The Mountain View City Council will consider a sweeping ban on oversized vehicles parking along most streets across the city at its meeting Tuesday, Sept. 24. The new ordinance is being presented by city officials as a traffic safety measure, but the action is largely perceived as an effort aimed at sequestering the city's homeless population living out of RVs and trailers.
The ordinance being presented by city staff goes far beyond previous iterations of parking bans. The city was previously considering an overnight parking ban, but this new proposal calls for prohibiting oversized vehicle parking for all hours of the day.
According to the city's prepared maps, this change would end up blocking off dozens of miles of streets across Mountain View. Nearly all of the city's single-family-home neighborhoods, including Waverly Park, Cuesta Park and Old Mountain View, would be off-limits for large vehicle parking.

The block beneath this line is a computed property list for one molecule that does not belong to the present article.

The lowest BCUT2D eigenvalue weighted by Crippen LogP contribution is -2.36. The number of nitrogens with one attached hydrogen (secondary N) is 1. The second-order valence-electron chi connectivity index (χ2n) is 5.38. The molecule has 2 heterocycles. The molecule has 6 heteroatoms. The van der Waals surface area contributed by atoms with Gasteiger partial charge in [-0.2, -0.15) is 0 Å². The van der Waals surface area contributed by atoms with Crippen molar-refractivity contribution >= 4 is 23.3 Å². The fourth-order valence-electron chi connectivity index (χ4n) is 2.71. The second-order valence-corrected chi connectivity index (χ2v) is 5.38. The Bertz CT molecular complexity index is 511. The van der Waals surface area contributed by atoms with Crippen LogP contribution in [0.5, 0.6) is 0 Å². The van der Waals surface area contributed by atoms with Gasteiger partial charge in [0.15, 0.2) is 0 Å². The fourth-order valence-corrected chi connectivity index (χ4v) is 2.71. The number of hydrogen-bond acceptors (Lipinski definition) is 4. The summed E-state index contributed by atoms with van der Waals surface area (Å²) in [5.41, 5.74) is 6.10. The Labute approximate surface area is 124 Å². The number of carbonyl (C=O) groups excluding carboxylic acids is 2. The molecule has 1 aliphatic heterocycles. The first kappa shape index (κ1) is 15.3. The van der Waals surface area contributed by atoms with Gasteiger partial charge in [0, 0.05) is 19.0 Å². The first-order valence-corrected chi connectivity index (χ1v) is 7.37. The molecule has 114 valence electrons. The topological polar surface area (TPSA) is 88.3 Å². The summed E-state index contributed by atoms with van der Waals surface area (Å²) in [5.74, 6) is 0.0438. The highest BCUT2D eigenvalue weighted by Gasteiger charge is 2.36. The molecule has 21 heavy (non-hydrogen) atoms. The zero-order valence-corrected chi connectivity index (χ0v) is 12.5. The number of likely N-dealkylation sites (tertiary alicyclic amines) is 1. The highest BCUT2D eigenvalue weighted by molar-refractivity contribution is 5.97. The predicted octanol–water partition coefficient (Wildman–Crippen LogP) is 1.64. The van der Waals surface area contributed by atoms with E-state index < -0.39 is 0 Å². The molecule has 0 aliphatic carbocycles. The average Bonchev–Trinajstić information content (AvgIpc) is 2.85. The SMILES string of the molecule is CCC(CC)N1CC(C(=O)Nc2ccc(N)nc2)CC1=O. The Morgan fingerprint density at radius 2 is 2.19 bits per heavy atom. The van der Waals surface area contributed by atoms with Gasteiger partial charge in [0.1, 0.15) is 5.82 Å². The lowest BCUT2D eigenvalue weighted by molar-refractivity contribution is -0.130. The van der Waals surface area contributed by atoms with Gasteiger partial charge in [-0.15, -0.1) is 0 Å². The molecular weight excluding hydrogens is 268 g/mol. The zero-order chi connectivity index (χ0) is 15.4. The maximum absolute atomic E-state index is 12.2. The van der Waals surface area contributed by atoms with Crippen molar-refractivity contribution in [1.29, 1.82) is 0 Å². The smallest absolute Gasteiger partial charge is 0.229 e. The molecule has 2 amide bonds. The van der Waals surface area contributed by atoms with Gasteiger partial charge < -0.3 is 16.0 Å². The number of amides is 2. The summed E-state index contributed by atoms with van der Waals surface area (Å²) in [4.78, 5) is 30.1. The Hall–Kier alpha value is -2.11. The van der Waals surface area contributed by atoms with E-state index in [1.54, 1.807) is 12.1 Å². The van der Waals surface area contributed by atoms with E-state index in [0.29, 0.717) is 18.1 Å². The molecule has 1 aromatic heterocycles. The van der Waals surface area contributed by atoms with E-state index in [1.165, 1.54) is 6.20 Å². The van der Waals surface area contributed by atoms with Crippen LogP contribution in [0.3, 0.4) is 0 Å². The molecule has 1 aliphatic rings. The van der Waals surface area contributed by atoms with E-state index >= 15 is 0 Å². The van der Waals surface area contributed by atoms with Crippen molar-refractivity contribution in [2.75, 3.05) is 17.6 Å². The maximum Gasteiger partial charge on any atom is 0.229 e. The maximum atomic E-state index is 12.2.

Meanwhile, the maps indicate the ordinance would leave various pockets throughout town with no parking restrictions. These pockets, where homeless individuals would likely end up assembling, are located mostly in the city's industrial, commercial and apartment districts.
As written, the ordinance may set the stage for city officials picking which neighborhoods will shoulder the city's encampments of inhabited vehicles. In past meetings, City Council members made it clear they were trying to avoid this kind of decision.
The proposed ordinance and staff report make little mention of homelessness; instead the city's analysis focuses on the traffic dangers associated with large vehicles lining the streets and obstructing visibility. Traffic accidents have been on the rise throughout Mountain View, but city police have not cited oversized vehicles as a contributing factor.
Civil rights attorneys and homeless advocates have called out city officials for using the parking ban as a way to deny a place for people living out of vehicles. In a letter sent to the city earlier this month, various legal groups warned they would challenge the city in court if the vehicle ban goes forward.
If approved, the new city parking ban would likely begin around January. City officials say they would need at least three months to manufacture and install up to 200 new parking signs.
At the Sept. 24 meeting, the City Council is also scheduled to discuss new regulations for opening new safe-parking sites around the city.